By A. Sherrod Blakely
WALTHAM You don't have to remind Boston Celtics coach Doc Rivers that he'll have nine, maybe 10 healthy players when the C's host the Miami Heat in a matchup between the top two teams in the East.
After the starting five, the Celtics bench includes Glen Davis, Von Wafer, Nate Robinson (maybe), Luke Harangody and Avery Bradley.
Let's face it.
The bottom of the barrel?
Yes, the C's are scraping it right now, hoping that someone, anyone, will step up on Sunday and help the C's get past a Miami Heat team that's playing great basketball right now.
Win or lose, Rivers will come away knowing more about his team than he did prior to tip-off.
"You get a reading from every game; it's a false reading, but it is a reading after that game," he said. "I don't think right now, anytime, means anything later except for that moment. You do get reads after each game; the things your team needs to work on."
For the C's, staying healthy might be a good starting point.
The latest roll call of injuries includes: Marquis Daniels (bruised spinal cord); Jermaine O'Neal (left knee), Shaquille O'Neal (right Achilles), Delonte West (broken right wrist), Semih Erden (groin).
Also, Robinson has a bruised right knee injury and did not practice on Saturday. However, the Celtics as well as Robinson are hopeful that he'll be able to play against the Heat.
Even with a less-than-ideal roster to work with, the Celtics aren't conceding anything to the Heat.
"You still want to win and prove to yourself that we're good enough," said C's guard Ray Allen. "That's not a bad mentality to have when it comes to any team that you play. Having that mentality, that underdog mentality you try and do everything you can to scrape and claw to get what you think is owed to you. So that's the mentality we have to have."
Boston's biggest issue with the lack of depth will be in their approach to defending LeBron James.
Because of his size, speed and strength, the C's anticipate racking up a lot of fouls trying to guard him.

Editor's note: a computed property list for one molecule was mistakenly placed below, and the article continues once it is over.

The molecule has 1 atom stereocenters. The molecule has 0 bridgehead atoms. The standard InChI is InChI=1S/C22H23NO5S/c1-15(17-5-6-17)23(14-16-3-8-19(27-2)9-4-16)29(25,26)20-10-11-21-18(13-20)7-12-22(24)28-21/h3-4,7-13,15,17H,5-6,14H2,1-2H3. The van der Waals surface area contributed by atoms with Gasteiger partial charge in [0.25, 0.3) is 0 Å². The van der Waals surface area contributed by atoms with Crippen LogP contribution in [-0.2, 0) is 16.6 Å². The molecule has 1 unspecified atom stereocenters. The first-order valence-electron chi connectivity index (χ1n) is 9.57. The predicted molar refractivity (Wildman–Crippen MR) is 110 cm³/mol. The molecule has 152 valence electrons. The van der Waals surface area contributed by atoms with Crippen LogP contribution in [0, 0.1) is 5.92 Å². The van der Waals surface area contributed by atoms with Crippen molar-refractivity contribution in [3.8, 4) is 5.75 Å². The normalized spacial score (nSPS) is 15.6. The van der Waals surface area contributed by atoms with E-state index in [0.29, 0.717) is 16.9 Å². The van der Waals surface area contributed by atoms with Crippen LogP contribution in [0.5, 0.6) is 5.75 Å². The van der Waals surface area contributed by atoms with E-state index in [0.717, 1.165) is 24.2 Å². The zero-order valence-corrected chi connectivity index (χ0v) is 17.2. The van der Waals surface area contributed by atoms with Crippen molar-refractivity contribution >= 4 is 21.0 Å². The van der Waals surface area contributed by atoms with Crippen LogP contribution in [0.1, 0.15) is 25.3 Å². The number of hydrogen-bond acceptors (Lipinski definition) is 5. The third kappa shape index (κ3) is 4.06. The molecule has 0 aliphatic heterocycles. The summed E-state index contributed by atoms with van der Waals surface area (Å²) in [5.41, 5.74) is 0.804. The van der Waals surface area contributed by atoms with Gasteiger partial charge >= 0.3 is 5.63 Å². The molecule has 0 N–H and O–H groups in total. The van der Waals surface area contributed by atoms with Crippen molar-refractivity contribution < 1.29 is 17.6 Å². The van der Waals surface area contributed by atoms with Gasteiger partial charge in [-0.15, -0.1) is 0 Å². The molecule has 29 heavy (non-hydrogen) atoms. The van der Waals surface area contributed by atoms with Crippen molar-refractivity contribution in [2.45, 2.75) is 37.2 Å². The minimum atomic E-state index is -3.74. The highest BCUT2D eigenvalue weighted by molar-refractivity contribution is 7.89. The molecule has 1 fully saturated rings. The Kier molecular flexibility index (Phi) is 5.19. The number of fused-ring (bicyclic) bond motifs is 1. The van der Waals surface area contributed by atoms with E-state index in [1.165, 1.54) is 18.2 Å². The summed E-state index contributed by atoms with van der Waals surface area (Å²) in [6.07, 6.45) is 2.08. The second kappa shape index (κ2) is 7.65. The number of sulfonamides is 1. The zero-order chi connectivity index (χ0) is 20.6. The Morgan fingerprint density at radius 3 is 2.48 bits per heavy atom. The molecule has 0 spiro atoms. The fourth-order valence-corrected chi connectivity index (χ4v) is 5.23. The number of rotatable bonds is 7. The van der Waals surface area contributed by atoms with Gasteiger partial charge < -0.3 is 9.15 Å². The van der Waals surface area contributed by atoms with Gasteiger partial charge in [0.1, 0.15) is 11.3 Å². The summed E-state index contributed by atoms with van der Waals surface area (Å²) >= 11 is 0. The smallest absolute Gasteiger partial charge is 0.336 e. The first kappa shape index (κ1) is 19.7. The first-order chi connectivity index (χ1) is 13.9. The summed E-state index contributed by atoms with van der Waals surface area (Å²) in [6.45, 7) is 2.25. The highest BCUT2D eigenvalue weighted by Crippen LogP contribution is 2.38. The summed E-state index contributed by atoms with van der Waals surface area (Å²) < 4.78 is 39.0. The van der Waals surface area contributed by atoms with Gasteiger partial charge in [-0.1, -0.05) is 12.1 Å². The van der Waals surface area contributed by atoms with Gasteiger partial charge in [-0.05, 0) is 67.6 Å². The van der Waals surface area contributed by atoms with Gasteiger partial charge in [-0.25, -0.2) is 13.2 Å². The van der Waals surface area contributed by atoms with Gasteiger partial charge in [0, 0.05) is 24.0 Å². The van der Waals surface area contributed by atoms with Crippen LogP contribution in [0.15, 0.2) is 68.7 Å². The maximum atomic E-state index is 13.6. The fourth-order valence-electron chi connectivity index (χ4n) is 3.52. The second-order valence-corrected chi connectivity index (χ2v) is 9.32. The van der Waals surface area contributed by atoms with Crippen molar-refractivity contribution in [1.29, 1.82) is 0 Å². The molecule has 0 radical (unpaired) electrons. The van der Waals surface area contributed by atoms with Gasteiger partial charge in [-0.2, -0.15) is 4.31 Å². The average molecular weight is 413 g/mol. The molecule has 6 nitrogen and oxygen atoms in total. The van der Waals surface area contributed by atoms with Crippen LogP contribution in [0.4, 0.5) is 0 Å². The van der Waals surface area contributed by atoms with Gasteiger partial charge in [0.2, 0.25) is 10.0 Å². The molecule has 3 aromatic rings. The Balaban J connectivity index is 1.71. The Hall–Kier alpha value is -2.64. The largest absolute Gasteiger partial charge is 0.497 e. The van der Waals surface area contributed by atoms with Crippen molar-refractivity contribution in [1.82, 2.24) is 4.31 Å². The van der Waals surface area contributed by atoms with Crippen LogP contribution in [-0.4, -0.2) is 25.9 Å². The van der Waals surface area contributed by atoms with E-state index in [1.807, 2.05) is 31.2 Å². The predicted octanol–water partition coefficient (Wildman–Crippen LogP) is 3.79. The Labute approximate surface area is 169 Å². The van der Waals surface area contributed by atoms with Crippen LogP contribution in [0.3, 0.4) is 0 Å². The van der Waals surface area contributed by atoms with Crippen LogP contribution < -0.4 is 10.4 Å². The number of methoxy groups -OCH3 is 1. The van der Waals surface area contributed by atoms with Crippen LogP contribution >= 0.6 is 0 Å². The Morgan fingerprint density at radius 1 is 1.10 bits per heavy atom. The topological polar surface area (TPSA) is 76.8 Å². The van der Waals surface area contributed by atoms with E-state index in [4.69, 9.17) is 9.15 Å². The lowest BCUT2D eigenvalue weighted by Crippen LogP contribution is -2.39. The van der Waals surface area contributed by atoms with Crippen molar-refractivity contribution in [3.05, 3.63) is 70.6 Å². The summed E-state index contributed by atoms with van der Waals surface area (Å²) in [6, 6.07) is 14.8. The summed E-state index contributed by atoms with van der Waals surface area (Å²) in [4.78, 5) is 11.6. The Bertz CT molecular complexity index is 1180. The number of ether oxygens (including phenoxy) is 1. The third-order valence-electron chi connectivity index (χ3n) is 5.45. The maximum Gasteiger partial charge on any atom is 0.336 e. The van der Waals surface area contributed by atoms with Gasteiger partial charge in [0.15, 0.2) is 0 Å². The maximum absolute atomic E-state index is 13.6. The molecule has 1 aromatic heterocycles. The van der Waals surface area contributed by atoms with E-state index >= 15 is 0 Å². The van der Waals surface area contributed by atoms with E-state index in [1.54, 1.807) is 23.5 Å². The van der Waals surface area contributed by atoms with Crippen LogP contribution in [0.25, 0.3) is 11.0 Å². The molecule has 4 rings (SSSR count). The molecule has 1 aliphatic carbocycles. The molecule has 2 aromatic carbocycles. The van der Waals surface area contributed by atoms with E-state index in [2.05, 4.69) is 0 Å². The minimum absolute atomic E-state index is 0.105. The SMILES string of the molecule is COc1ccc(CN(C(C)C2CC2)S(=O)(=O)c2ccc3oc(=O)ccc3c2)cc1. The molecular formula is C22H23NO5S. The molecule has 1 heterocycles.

However, the Celtics know that they no longer have that luxury due to all the banged up players.
In fact, Paul Pierce is the only healthy small forward on the Celtics roster. He'll be backed up by Von Wafer, a 6-5 shooting guard who has played the small forward position when one of his former teams, the Houston Rockets, were in a similar pinch because of injuries.
"I'm just going to try and hold my own. I got pride," Wafer said. "I'm just going to fight. If a guy makes a shot, he makes it."
Pierce's approach to playing the Heat can be summed up in three words: avoid foul trouble.
"When you're short-handed, the approach is to not get into foul trouble," Pierce said. "If I get in foul trouble, it's tough on us. Having lack of defenders on the perimeter, especially against LeBron being a 3-man and being a strong, athletic player not a lot of guys match up with him."
Added Rivers: "Paul will play as much as he can, and then we'll use someone else. But you don't guard LeBron with Paul or anyone else. You guard him with your team, anyway."
And when you throw in the fact that Dwyane Wade and Chris Bosh are meshing better with James, and the fact that a number of their role players are starting to fill the roles that they were brought in to fill, the Heat would be a stiff challenge for the Celtics even if the C's were at full strength.
But they're not, which is perfectly all right with Rivers who refuses to use the team's lack of depth as an excuse.
"Every game tells me about something that we need to do better," Rivers said. "I don't even look at injury part of that. I look at how the group is performing now."